We’ll focus here on your second semester of junior year. Your class load during Winter semester probably includes biochemistry (or some equivalent), Ochem II, and the like. You should also have finished or be finishing your physics and core biology courses, as these will be vital to your success on the MCAT. I highly recommend focusing on your coursework during this final year, and especially in your final months (January through May) rather than trying to double up with university studies at the same time as MCAT prep. It makes no sense to neglect your core science classes to prepare for the MCAT or work on extracurriculars, as your science classes are your best preparation for the MCAT. And don’t forget that your GPA is a crucial factor in medical school admission decisions.
Definitely continue your volunteering, research and other activities, but don’t let them get in the way of your learning. Some of you gunners will want to start studying for the MCAT during this semester, but I would precaution you not to overdo it. If you stick to the timeline I’m laying out here, you should be alright. Attending a MCAT prep class a couple nights a week, for example, would be a good way to start your prep, but spending 30 hours a week studying probably won’t do you much good in the grand scheme of things. (A qualifier: obviously, if you’ll be taking the MCAT soon after you semester ends, then you have no choice but to begin your heavy MCAT studies before the semester ends.)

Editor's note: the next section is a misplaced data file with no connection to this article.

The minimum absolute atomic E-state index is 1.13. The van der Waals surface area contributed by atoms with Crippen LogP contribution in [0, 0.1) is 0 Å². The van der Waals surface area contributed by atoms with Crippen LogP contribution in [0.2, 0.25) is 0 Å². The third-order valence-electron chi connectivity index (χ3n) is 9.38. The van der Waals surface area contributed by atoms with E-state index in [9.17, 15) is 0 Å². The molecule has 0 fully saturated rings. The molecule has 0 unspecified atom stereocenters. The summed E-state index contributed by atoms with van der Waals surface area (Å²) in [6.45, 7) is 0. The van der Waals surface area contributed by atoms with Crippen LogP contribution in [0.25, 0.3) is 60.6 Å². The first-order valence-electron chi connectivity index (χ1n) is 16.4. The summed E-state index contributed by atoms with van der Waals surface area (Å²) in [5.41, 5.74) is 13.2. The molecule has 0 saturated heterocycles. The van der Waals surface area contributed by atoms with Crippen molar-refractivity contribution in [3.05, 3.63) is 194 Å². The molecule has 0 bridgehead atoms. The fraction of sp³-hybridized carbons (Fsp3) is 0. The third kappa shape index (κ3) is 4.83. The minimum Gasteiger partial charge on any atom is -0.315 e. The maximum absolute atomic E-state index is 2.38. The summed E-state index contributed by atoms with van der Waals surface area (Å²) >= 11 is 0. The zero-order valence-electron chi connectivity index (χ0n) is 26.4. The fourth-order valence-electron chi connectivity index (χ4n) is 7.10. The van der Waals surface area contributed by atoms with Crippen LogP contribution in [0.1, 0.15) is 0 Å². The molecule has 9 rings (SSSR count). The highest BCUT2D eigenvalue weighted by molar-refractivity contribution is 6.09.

Along with tending to your pre-med classes, you should also make sure you have all the pre-med activities you’ve been working on (research, volunteering, shadowing) recorded somewhere. Your record should include the number of hours spent doing each, the dates you were involved and a brief description ofthe activity, as well as mentor contact information. A simple Excel spreadsheet works great. This will be vital information that you’ll need when filling out your med school applications.
MCAT prep strategy